PruittWOTUSAttorney General Scott Pruitt Calls on Feds to Ditch The Rule


Attorney General Scott Pruitt called for the EPA and the U.S. Army Corps of Engineers to withdraw the currently proposed "waters of the United States" rule and replace it with a common-sense alternative.

Attorney General Pruitt submitted a comment letter on the proposed rule of the EPA and Corps of Engineers to expand the definition of the "waters of the United States" that are navigable and therefore fall under regulation of those agencies.

The comments describe how the proposed rule's overly broad definition of navigable "waters of the United States" would place virtually every river, creek, stream, along with vast amounts of neighboring lands, under the jurisdiction of the EPA and Corps of Engineers. The comments also detail how the rule violates the agencies' authority under the Clean Water Act.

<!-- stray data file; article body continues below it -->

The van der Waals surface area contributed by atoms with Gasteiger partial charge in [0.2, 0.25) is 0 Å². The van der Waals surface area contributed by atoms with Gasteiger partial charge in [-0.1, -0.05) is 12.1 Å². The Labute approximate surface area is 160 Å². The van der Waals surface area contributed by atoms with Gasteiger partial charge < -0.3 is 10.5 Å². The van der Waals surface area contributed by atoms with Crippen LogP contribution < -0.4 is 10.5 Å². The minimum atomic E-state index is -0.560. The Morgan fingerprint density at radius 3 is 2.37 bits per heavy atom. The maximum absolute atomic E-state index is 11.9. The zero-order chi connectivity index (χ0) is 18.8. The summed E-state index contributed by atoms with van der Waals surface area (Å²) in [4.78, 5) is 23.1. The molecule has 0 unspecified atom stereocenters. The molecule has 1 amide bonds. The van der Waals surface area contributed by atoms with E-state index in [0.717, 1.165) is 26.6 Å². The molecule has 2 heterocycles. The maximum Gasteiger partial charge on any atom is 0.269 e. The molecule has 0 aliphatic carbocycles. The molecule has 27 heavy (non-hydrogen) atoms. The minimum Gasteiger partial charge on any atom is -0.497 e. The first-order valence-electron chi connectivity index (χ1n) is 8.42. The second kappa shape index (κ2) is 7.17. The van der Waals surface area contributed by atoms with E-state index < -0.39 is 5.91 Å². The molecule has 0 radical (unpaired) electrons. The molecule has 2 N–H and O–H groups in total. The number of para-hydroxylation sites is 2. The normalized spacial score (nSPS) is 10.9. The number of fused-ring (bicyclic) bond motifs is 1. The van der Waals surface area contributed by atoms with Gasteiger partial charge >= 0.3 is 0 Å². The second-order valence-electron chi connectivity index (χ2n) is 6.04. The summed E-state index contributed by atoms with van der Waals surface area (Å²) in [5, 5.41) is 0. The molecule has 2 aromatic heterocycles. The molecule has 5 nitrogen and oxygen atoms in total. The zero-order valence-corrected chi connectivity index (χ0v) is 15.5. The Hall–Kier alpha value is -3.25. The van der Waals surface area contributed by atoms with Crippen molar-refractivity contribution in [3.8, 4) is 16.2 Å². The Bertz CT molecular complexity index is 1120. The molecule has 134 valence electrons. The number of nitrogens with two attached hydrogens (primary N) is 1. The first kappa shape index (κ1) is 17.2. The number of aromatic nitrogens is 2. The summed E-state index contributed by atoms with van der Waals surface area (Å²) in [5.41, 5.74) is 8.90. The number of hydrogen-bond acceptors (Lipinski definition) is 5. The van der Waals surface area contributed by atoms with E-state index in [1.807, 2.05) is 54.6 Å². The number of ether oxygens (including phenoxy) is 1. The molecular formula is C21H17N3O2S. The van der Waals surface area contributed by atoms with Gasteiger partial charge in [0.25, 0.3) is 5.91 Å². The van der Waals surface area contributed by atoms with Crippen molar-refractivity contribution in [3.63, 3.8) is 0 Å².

"The proposed rule unlawfully and unconstitutionally asserts federal control over local water and land by needlessly replacing state and local land-use management with top-down, federal control. If this rule were put into practice, ditches and ponds that only hold water when it rains would be regulated by the EPA and Corps of Engineers. This rule should be withdrawn and replaced with a common-sense alternative that respects states' primary responsibility over lands and waters within their borders while also giving land owners clear guidance," Attorney General Pruitt said.


Click here to be able to read the letter submitted by Pruitt and Attorney Generals from 10 other states and Governors from six states.  

Sponsor Spotlight



The presenting sponsor of our daily email is the Oklahoma Farm Bureau- a grassroots organization that has for it's Mission Statement- Improving the Lives of Rural Oklahomans."  Farm Bureau, as the state's largest general farm organization, is active at the State Capitol fighting for the best interests of its members and working with other groups to make certain that the interests of rural Oklahoma is protected.  Click here for their website to learn more about the organization and how it can benefit you to be a part of Farm Bureau.